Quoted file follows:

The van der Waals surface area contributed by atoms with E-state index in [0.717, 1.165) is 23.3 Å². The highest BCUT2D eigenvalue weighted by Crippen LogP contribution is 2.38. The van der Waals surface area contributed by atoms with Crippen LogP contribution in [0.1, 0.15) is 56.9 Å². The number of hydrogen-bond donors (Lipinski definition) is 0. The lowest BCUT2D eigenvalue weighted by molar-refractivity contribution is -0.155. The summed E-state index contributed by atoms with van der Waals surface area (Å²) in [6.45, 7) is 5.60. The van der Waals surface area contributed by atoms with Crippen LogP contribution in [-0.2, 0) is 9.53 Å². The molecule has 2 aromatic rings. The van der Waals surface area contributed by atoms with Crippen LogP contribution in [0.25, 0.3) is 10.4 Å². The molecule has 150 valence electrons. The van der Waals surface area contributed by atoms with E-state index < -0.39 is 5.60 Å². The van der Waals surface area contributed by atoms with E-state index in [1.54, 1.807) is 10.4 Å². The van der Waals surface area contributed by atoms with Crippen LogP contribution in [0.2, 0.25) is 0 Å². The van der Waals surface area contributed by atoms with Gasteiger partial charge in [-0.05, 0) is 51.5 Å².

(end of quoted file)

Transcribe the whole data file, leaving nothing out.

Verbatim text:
The van der Waals surface area contributed by atoms with E-state index in [0.717, 1.165) is 23.3 Å². The highest BCUT2D eigenvalue weighted by Crippen LogP contribution is 2.38. The van der Waals surface area contributed by atoms with Crippen LogP contribution in [0.1, 0.15) is 56.9 Å². The number of hydrogen-bond donors (Lipinski definition) is 0. The lowest BCUT2D eigenvalue weighted by molar-refractivity contribution is -0.155. The summed E-state index contributed by atoms with van der Waals surface area (Å²) in [6.45, 7) is 5.60. The van der Waals surface area contributed by atoms with Crippen LogP contribution in [-0.2, 0) is 9.53 Å². The molecule has 2 aromatic rings. The van der Waals surface area contributed by atoms with Crippen LogP contribution in [0.25, 0.3) is 10.4 Å². The molecule has 150 valence electrons. The van der Waals surface area contributed by atoms with E-state index < -0.39 is 5.60 Å². The van der Waals surface area contributed by atoms with E-state index in [1.54, 1.807) is 10.4 Å². The van der Waals surface area contributed by atoms with Crippen LogP contribution in [0.2, 0.25) is 0 Å². The van der Waals surface area contributed by atoms with Gasteiger partial charge in [-0.05, 0) is 51.5 Å².